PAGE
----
The Raiders warehouse. What’s inside?
RICHARD EDWARDS, EDITOR
It’s one of cinema’s all- time greatest parting shots. Indiana Jones has just saved the world from Belloq and the Nazis and recovered one of the most important archaeological finds in history. It should be a moment to whip the Time Team dirt- scrapers into a collective frenzy. Except it isn’t, because what does the US government do with its spoils? Of course, it completely ignores the blatantly obvious fact that the Ark Of The Covenant “belongs in a museum” and packs it up in a wooden crate, just one anonymous box among thousands stacked in a giant warehouse.
It’s the perfect ending to a perfect movie, simultaneously hilarious ( it’s bureaucracy gone mad!) and a little bit tragic – has Indy’s quest really been a complete waste of time? It’s a relic from a time when movies didn’t always have to worry about sequel opportunities; undoubtedly an endpoint, but still ripe with potential. Ever since I first saw the movie as a kid, the scene has lingered with me. What other treasures could be in the rest of those boxes? Who manages the warehouse? Will the Ark ever see the light of day again? And who the hell are those “top men” Major Eaton was banging on about? Surely the old fellow in the flat cap pushing the Ark to its final resting place isn’t one of them…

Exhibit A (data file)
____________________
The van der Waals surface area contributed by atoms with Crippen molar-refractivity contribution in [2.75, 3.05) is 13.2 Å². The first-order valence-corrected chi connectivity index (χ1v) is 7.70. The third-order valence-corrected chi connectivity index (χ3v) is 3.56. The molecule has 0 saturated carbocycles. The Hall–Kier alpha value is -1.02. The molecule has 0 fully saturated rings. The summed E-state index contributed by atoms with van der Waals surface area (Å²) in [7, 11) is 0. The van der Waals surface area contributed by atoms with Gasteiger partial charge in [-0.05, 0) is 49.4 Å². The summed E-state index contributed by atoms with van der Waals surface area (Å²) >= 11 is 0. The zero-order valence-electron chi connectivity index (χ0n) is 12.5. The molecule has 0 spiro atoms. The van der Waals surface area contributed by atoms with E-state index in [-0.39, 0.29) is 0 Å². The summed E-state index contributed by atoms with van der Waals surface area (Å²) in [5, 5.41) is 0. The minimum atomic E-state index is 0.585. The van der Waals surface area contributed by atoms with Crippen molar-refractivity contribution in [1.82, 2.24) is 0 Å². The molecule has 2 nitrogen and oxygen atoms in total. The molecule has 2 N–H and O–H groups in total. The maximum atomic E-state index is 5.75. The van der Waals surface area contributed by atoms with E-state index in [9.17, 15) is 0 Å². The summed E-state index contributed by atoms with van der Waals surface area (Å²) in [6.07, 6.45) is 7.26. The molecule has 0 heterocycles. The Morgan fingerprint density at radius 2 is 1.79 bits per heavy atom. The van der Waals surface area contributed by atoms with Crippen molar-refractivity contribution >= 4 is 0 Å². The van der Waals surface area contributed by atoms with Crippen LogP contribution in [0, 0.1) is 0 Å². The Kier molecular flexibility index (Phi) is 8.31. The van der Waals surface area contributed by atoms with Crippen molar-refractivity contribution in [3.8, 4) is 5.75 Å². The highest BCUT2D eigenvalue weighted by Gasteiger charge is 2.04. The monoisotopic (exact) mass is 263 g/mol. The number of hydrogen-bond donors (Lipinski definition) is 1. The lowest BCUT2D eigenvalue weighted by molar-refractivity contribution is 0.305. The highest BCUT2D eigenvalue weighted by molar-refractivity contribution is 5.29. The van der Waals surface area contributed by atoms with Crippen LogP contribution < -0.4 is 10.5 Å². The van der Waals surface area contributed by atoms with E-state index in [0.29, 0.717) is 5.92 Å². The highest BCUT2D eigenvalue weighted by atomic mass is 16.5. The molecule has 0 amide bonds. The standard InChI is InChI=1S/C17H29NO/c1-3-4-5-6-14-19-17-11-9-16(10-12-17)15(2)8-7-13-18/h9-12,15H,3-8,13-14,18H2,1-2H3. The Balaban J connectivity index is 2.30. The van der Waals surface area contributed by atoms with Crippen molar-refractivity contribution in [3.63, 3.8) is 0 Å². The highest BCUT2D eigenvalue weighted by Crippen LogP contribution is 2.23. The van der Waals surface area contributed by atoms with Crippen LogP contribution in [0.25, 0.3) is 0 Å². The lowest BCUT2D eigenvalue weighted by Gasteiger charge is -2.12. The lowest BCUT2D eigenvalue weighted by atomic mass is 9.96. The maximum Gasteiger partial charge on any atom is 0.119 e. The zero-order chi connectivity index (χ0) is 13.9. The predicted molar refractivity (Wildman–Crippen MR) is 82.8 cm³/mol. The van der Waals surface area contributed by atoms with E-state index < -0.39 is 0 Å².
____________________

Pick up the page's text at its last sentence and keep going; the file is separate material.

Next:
Of course, the answers to some of these questions came in the opening scenes of Indiana Jones And The Kingdom Of The
Crystal Skull. As Soviet forces zeroed in on one of the Roswell aliens, we learned that the warehouse was located in an infamous Nevada hotspot, is called Hangar 51, and that the Ark Of The Covenant is still a resident. But despite the allusion to one of my all- time favourite movie moments, I wish Indy had never been forced to go back.
Because aside from the beautiful framing, the wonderful John Williams score, and the stunning matte painting that conveys the vastness of the storeroom, the reason the original scene works so well is the mystery. Surely we were never supposed to know too much about it. Without rooms like that there would be no X- Files, no “top men” to form the basis of conspiracy theories. Some doors are best left unopened.
Hope he made a note of where he left it.